Boron Metathesis

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Science  04 Nov 2005:
Vol. 310, Issue 5749, pp. 747
DOI: 10.1126/science.310.5749.747b

Metal carbene (M=C) complexes have proven highly useful because of their capacity to undergo metathesis reactions, which exchange the carbene group with another doubly bonded fragment. Recently, several different researchers have prepared boron analogs (M=B) of these compounds, with a double bond between a transition metal and a monovalent boron, or borylene, center.

Kays et al. have shown that one such compound undergoes metathesis, much like its carbon cousin. The borylene fragment, bearing a diisopropyl amino group, is bonded to an organometallic iron center. Room-temperature exposure of this compound to a solution of triphenylphosphine sulfide (Ph3P=S) quickly cleaves the P=S linkage, pairing the aminoborylene with the sulfur and leaving the phosphine coordinated to the iron. Similarly, treatment with triphenylarsine oxide (Ph3As=O) produces a boron oxide compound and an arsine-coordinated metal complex. The analogous reaction with triphenylphosphine oxide (Ph3P=O) is slow enough to permit isolation of an intermediate, which the authors characterized by x-ray crystallography. This intermediate shows a P-O-B linkage and lengthened Fe-B bond, suggesting that these reactions proceed by initial attack of the boron center by the electronegative oxygen or sulfur. — JSY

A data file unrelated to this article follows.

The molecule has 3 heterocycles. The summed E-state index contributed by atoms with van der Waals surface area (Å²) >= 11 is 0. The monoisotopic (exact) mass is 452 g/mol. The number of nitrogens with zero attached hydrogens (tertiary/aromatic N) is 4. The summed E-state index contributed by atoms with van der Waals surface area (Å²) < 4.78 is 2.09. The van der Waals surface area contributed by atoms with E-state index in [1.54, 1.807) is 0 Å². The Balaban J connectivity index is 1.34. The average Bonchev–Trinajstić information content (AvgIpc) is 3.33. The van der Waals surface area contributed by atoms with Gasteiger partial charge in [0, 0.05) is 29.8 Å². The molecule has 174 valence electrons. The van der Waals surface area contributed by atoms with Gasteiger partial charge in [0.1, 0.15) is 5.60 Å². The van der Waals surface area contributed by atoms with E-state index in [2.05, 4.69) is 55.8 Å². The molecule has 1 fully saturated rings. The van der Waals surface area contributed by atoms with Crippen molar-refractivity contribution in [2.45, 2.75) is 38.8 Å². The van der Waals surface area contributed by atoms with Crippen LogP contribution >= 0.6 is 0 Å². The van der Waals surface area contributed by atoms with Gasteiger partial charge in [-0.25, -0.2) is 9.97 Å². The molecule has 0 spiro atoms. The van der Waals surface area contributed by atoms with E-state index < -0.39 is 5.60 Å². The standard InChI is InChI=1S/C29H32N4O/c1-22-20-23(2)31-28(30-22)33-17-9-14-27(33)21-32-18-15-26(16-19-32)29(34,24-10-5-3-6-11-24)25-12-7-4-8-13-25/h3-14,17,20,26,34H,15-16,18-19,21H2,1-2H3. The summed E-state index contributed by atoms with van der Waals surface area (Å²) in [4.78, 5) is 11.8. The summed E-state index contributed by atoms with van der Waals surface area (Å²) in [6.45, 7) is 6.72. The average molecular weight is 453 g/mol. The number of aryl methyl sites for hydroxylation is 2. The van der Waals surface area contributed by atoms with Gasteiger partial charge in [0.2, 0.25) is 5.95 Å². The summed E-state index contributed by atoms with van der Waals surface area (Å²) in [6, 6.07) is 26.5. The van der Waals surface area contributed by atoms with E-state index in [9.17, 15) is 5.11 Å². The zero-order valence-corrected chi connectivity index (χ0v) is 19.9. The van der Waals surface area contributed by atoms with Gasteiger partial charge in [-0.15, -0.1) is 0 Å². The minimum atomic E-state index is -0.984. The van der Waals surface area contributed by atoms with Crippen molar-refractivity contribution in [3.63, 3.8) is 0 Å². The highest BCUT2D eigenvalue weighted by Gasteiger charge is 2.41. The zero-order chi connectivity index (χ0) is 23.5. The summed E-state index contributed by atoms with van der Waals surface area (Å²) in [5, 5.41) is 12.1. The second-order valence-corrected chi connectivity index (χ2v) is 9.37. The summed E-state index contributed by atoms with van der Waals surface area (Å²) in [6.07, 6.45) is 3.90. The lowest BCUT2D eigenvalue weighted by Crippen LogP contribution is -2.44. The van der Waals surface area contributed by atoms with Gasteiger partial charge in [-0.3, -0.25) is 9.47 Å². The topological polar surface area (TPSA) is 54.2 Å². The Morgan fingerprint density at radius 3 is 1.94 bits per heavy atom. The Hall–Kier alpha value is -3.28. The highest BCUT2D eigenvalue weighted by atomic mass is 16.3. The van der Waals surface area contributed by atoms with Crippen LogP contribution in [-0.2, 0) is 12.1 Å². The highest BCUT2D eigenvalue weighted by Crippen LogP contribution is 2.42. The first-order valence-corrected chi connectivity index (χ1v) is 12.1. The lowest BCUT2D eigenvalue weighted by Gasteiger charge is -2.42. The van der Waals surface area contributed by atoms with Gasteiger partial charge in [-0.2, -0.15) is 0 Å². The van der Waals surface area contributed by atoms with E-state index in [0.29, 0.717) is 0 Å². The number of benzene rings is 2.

Angew. Chem. Int. Ed. 10.1002/anie.200502343 (2005).

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